Las Cruces Sun-News It's not the first time it's happened, but it is the most recent. National political pundits over the weekend again discussed New Mexico Gov. Susana Martinez as a possible vice presidential pick of GOP contender Mitt Romney. Martinez up until now has said her sights aren't set on that role. Her stance doesn't appear to be changing much. "I'm totally, completely focused on being governor and fulfilling my promises," she said during a visit Monday to Las Cruces. "It's humbling, but I'm not interested." Martinez said none of the Republican presidential hopefuls has reached out to her. One CNN report Monday discussed nine possible Romney runningmates, including Martinez; New Jersey Gov. Chris Christie; U.S. Rep. Paul Ryan of Wisconsin; Louisiana Gov. Bobby Jindal and South Carolina Gov. Nikki Haley. Martinez was described by Candy Crowley, CNN chief political correspondent, as having a "trifecta of political assets. She is female, Hispanic and the governor of a swing state." But her drawbacks were that she's "untested and unknown on the national scene." New Mexico state Rep. Terry McMillan, R-N.M., said the fact Martinez's name is still being bandied about is "not a surprise," considering she's got some executive experience and other politically positive attributes. Read More News New Mexico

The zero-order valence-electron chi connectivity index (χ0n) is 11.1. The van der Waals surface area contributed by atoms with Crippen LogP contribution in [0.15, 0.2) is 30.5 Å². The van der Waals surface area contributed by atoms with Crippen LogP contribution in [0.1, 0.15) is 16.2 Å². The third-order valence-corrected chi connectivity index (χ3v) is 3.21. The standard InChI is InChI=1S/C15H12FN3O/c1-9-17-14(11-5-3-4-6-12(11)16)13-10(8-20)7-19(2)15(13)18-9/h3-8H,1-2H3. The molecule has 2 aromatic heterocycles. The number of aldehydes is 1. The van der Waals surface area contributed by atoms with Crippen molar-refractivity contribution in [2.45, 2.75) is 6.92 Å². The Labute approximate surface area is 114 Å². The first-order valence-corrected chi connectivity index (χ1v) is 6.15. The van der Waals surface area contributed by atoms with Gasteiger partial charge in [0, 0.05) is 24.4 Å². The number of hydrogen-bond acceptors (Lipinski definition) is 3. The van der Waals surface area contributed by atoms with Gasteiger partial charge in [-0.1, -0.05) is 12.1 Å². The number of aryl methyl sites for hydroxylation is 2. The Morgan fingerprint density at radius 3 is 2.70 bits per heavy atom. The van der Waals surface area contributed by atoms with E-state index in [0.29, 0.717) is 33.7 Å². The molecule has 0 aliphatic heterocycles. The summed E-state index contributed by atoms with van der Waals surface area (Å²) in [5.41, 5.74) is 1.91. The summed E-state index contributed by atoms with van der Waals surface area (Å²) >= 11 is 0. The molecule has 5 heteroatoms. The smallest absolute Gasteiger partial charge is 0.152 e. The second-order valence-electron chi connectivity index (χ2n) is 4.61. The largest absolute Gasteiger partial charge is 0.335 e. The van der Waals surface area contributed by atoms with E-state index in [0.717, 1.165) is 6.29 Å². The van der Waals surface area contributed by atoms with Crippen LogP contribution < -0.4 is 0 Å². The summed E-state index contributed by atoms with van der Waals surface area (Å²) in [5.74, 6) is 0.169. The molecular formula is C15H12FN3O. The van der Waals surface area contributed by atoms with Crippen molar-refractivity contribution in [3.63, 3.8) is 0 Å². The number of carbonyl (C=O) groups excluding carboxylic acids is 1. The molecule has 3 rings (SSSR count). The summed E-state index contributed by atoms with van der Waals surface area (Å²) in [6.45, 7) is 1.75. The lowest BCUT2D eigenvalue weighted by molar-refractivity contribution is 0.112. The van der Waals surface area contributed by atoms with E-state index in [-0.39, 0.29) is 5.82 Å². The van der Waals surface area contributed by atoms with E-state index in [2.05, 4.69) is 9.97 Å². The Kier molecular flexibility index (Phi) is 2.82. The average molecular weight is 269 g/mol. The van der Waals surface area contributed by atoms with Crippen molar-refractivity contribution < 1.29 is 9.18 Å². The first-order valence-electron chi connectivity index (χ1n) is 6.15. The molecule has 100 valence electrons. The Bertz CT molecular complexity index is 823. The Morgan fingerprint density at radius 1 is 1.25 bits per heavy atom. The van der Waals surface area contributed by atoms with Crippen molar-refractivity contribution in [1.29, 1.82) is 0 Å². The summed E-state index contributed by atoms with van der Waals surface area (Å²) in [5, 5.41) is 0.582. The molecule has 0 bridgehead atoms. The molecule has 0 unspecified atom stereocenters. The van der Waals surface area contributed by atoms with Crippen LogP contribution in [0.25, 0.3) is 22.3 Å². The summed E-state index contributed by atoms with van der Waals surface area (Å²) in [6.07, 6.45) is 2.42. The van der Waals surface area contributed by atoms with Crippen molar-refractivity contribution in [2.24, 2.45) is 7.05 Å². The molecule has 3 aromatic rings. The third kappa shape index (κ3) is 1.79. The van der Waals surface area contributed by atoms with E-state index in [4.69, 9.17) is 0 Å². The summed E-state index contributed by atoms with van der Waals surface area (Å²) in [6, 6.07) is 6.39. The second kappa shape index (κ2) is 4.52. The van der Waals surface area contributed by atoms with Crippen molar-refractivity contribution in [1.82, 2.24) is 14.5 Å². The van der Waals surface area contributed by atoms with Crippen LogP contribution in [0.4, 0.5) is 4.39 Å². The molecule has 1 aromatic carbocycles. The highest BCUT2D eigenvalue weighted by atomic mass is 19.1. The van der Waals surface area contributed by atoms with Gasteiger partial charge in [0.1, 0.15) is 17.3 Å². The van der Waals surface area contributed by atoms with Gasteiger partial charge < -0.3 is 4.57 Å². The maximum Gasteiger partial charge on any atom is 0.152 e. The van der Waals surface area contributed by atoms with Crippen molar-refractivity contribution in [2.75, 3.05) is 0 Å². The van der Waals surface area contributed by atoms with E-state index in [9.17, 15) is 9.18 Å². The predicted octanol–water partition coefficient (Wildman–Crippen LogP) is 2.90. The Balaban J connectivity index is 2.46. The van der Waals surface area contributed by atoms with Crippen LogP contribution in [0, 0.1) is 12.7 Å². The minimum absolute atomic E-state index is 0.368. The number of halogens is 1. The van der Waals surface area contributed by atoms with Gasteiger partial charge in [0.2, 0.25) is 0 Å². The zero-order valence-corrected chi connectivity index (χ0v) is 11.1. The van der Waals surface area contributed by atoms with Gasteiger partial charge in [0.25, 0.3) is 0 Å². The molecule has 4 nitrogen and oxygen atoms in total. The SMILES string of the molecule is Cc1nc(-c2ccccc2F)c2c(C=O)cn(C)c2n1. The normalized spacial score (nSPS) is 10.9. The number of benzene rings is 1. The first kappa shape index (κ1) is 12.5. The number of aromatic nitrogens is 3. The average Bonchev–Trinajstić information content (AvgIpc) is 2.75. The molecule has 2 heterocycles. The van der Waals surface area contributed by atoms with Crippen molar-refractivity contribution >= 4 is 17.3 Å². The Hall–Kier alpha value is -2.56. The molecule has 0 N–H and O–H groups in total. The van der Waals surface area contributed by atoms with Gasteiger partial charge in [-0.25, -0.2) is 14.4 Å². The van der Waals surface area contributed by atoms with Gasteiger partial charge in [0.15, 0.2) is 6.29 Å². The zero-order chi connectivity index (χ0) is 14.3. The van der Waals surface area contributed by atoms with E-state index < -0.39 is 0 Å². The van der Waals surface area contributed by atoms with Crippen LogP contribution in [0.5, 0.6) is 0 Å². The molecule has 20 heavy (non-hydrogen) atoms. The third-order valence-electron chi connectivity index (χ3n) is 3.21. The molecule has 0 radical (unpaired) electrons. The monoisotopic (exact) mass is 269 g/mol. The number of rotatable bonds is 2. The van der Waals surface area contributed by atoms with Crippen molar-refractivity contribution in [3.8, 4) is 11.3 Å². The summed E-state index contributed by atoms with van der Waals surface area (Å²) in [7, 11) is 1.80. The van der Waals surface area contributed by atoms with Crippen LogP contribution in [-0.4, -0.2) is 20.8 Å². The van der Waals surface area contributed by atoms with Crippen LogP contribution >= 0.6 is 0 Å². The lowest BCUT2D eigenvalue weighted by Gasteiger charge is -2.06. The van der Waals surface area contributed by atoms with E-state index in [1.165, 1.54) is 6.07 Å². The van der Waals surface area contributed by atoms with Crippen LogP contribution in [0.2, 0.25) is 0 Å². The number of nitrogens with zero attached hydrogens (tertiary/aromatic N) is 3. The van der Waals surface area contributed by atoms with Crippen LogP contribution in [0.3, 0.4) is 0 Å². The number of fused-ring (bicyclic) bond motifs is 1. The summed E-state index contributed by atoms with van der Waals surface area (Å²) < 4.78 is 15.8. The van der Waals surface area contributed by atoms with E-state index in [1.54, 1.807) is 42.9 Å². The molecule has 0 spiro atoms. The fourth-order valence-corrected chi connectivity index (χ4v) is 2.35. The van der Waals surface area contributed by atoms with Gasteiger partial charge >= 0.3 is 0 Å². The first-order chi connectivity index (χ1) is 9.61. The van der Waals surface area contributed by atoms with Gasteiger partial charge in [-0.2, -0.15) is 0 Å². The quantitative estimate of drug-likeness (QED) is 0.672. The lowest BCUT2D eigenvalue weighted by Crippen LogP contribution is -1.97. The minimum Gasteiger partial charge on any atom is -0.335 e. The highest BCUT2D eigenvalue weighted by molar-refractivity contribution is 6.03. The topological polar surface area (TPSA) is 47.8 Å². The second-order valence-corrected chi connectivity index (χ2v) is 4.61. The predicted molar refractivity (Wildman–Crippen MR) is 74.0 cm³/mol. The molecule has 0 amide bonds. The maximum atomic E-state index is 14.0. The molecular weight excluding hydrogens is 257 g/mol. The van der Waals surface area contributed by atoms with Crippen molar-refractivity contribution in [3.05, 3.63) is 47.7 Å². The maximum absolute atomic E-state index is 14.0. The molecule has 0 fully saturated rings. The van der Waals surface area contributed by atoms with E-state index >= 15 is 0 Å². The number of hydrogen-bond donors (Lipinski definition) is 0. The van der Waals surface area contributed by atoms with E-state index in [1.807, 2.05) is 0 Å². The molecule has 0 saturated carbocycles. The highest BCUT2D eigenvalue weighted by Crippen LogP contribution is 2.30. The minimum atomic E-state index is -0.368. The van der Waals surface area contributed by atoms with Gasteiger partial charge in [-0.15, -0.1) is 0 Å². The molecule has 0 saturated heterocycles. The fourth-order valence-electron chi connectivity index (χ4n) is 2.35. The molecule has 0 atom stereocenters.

Grand jury indicts owners of Rio Grande Studios

Michael Jacobs
New Mexico Business Weekly - Attorney General Gary King has filed charges against Michael Jacobs and Ruby Handler-Jacobs after a grand jury indicted the couple for the alleged illegal sale of security interests in Rio Grande Studios that brought in more than $500,000 of investment proceeds. The studios filed for bankruptcy last year. The indictment lists 57 counts, including fraud and the sale of unregistered securities. The grand jury noted that the couple were owners and operators of Rio Grande Studios, a limited liability corporation in Bernalillo County, and indicated that through the studios, the couple offered to sell investments to various people in New Mexico and the U.S., but did not register Rio Grande Studios’ investment plan with the New Mexico Securities Division. Individual investments ranged from $500 to $100,000, according to the indictment, and investors allegedly were told by the Jacobses that the studios would expand from its location in Albuquerque to a large development that would include a movie studio, baseball stadium, amusement park, shopping district, hotel and racetrack. Read More News New Mexico


NM Supreme Court: Sunland Park mayor still can’t be sworn in

Supreme Court (Nikolewski)
Capitol Report New MexicoThe state Supreme Court weighed in on one of the weirdest political stories in the country on Tuesday (April 3), ruling that the man who was recently elected mayor of the troubled border town of Sunland Park still cannot be sworn into office because he’s facing charges of extortion and bribery. In a 3-0 decision, the state’s highest court upheld the ruling of a New Mexico district court judge who said that Daniel Salinas, as terms of his bond, cannot step foot into Sunland Park City Hall or have any contact with city employees while the district attorney’s office in Doña Ana County completes its investigation into allegations concering Salinas and at least one other high-ranking city official. “This is an extraordinary situation involving competing laws,” Justice Patricio Serna said while reading the verdict. Extraordinary is just one of a number of adjectives that come to mind when discussing the recent activities in the town of 14,000 near the Texas and Mexico borders. Read More News New Mexico


Uranium deconversion plant gets New Mexico air permit